# Pseudo-static Slope Stability Analysis for Cohesive-Frictional Soil by Using Variational Method

• Sourav Sarkar
• Manash Chakraborty
Conference paper
Part of the Lecture Notes in Civil Engineering book series (LNCE, volume 55)

## Abstract

In this research work, the factor of safety of a rectilinear slope consisting of cohesive-frictional soil subjected to seismic load is determined on the basis of the calculus of variation theory and pseudo-static analysis. Unlike the conventional limit equilibrium method, variational calculus method neither requires kinematical assumption (i.e. the shape of the critical slip surface) nor any static assumption (i.e. distribution of normal stress along the slip surface). The factor of safety (F) is defined as a functional of normal stress and slip surface. The functional is minimized using Euler-Lagrangian equation. The critical slip surface and consequently critical factor of safety, Fs is being obtained by employing the (i) transversality conditions and the boundary conditions at the intersection of slip surface and the slope surface and (ii) continuity conditions and natural boundary conditions at the intermediate point of the slip surface. The value of Fs is obtained for different combinations of soil friction angle, and slope angle, β corresponding to varying horizontal (kh) and vertical (kv) seismic coefficients. The results suggest that the seismic coefficients, especially the value of kh have significant impact on the stability of the slope. The design charts are prepared for different combinations of , β, kh and kv. For a certain , the factor of safety decreases with the increase of kh, kv and β. The available solutions compare quite well with the available solution for the pseudo-static slope stability analysis.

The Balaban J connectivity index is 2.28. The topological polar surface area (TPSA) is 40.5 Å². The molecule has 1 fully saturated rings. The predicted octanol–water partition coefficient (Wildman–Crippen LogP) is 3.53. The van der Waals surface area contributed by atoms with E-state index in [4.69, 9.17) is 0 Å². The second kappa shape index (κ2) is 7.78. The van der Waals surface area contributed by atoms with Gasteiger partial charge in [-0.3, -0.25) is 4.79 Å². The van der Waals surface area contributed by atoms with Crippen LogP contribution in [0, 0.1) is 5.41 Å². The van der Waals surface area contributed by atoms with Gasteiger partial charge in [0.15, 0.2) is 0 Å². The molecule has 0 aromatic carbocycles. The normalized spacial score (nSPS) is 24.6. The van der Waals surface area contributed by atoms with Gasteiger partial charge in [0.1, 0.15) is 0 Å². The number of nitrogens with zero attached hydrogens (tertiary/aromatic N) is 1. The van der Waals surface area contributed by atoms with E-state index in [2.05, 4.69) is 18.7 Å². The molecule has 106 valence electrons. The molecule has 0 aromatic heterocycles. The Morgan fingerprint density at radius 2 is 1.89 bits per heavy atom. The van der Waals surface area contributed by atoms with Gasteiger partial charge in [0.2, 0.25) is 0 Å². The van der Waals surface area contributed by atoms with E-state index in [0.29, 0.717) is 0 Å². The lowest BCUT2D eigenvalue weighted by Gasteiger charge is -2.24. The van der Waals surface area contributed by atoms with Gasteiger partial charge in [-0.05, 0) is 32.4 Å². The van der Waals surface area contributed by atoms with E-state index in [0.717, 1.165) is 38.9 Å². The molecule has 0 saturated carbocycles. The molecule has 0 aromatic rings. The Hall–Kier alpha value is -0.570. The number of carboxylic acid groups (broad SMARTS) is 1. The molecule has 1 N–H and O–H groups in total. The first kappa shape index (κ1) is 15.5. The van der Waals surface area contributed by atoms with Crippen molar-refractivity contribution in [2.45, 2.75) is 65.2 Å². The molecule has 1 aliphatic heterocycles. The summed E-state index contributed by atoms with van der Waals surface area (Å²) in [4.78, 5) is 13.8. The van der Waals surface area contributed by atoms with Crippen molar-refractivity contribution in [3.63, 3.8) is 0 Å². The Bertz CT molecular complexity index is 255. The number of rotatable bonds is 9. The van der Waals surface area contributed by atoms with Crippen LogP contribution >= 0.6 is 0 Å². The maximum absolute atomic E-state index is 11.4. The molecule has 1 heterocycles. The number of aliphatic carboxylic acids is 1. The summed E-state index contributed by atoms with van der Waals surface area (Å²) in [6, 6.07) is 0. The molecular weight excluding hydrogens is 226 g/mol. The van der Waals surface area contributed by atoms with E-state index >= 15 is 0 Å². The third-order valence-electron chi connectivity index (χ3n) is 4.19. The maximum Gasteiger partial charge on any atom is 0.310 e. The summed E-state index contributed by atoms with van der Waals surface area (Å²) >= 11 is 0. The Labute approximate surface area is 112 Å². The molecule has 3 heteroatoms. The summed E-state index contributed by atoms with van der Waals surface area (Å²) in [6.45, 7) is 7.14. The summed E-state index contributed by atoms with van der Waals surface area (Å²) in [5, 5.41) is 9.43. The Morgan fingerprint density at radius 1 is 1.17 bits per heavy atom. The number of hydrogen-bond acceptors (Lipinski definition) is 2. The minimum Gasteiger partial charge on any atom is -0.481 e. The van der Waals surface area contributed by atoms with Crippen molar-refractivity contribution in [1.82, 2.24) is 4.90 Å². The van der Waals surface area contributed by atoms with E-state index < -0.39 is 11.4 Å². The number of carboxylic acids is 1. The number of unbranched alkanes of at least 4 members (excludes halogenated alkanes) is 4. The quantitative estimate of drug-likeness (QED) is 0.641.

## Keywords

Variational calculus Slope stability Seismic coefficient Limit equilibrium method

## Notes

### Acknowledgements

The corresponding author acknowledges the support of ‘Department of Science and Technology (DST), Government of India’ under grant number DST/INSPIRE/04/2016/001692.

## References

1. 1.
Ausilio E, Conte E, Dente G (2000) Seismic stability analysis of reinforced slopes. Soil Dyn Earthq Eng 19(3):159–172
2. 2.
Baker R, Shukha R, Operstein V, Frydman S (2006) Stability charts for pseudo-static slope stability analysis. Soil Dyn Earthq Eng 26(9):813–823
3. 3.
Baker R (2003) Sufficient conditions for existence of physically significant solutions in limiting equilibrium slope stability analysis. Int J Solids Struct 40:3717–3735
4. 4.
Baker R, Garber M (1978) Theoretical analysis of the stability of slopes. Geotechnique 28(4):395–411
5. 5.
Bishop AW (1955) The use of the slip circle in the stability analysis of slopes. Geotechnique 5(1):7–17
6. 6.
Chen J, Yang Z, Hu R, Zhang H (2016) Study on the seismic active earth pressure by variational limit equilibrium method. Shock Vib 1–11. Hindawi Publishing CorporationGoogle Scholar
7. 7.
Chen ZY, Morgenstern NR (1983) Extensions to the generalized method of slices for stability analysis. Can Geotech J 20(1):104–119